The Importance of Cybersecurity in Mergers and Acquisitions

By: Nathaniel Reiff

In 2016, Marriott International, Inc. acquired Starwood Hotels & Resorts Worldwide for $13.6 billion “creating the world’s largest and best hotel company.” Little did Marriot know that Starwood’s guest reservation database provided unauthorized access of more than 500 million guest’s information. The leak revealed customer names, mailing addresses, phone numbers, email addresses, passport numbers, and potentially credit card numbers and card expiration dates.

“Marriott International Inc.’s revelation of a hack . . . highlights the hidden cybersecurity risks involved with mergers and acquisitions. . . . Even companies that thoroughly vet their targets can’t entirely avoid the possibility that they’re inheriting risks.” claims Bloomberg Law’s Privacy and Data Security reporter, Sara Merken. Such naivety engenders lawsuits against the acquirer, imposes damage to its reputation, and costs the company millions to remediate the hack.

“Cybersecurity is probably the business risk that has gained the most importance and salience in recent years. Every company has to reckon with risks that hackers and scammers pose to their business, and many companies are devoting staggering resources to doing so. . .  . [S]o we should expect undisclosed cyber liabilities to cast a shadow over the market for corporate control.” says Andrew Verstein, Associate Professor at the Wake Forest University School of Law.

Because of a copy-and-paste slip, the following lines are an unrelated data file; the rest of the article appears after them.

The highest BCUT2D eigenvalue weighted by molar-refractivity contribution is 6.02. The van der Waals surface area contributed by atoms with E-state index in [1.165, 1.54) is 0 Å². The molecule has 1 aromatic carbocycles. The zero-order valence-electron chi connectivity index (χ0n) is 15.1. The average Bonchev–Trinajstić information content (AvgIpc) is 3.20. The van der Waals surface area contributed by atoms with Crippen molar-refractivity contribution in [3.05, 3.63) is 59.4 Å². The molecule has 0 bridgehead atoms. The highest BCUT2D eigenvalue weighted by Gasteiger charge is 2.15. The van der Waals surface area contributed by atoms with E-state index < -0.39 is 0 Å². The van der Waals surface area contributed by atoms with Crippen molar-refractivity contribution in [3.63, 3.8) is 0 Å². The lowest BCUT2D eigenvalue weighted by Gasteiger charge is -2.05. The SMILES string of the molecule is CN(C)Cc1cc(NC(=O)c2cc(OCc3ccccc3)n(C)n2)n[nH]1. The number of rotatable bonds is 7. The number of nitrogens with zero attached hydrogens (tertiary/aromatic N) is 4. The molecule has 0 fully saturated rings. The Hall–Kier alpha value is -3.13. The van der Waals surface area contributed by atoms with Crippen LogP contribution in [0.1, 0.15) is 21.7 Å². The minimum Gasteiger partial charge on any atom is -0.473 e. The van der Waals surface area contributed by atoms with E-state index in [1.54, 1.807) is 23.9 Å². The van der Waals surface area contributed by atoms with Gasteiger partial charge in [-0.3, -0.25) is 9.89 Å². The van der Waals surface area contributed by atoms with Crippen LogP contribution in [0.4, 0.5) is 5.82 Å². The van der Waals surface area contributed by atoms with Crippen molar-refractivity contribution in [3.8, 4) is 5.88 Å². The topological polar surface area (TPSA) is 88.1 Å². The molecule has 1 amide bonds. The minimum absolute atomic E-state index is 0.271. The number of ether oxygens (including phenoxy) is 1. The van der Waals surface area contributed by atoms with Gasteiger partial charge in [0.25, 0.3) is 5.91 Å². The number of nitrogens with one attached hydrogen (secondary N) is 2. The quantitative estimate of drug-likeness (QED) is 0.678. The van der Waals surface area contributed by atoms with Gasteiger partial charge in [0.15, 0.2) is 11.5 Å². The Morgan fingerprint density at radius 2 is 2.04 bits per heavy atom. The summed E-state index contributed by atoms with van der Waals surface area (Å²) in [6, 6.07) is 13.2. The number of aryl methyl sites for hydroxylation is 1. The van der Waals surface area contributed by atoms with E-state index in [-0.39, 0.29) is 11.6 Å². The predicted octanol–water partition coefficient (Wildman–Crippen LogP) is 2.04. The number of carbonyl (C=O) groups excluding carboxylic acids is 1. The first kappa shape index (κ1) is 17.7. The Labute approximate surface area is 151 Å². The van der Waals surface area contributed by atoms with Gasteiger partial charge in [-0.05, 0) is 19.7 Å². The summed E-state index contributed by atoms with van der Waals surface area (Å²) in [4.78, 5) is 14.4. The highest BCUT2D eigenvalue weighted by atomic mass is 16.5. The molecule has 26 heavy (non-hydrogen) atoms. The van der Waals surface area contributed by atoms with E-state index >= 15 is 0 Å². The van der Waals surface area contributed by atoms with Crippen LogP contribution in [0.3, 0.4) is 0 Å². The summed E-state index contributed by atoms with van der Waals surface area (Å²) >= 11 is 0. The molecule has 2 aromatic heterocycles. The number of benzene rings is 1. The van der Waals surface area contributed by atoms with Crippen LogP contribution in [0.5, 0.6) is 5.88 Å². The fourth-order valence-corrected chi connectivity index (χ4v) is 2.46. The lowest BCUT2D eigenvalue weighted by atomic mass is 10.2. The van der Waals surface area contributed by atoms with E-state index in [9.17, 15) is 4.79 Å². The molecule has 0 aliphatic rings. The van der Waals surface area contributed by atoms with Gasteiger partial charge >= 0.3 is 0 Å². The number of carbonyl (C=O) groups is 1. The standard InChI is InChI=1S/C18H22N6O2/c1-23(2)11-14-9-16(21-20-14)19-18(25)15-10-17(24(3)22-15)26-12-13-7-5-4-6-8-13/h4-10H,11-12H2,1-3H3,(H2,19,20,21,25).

An acquisition’s risk potential can fundamentally change the course of a deal. Such ramifications include the altering of a purchase price or destroying the transaction entirely. In 2017, Yahoo announced that it would reduce $350 million from Verizon’s purchase price of the web services provider after the discovery of breaches from 2013 and 2014.

Buyers must assess the target company’s data assets and conduct penetration testing and vulnerability assessments. With the potential for revealing breaches months and years following a merger or acquisition, companies are being advised by their counsel to put explicit cybersecurity provisions in their merger documents.

Nathaniel Reiff is a second-year law student at Wake Forest University School of Law. He holds a Bachelor of Arts in Business Administration and a Master of International Business from the University of Florida. Upon graduation, he intends to practice corporate and tax law.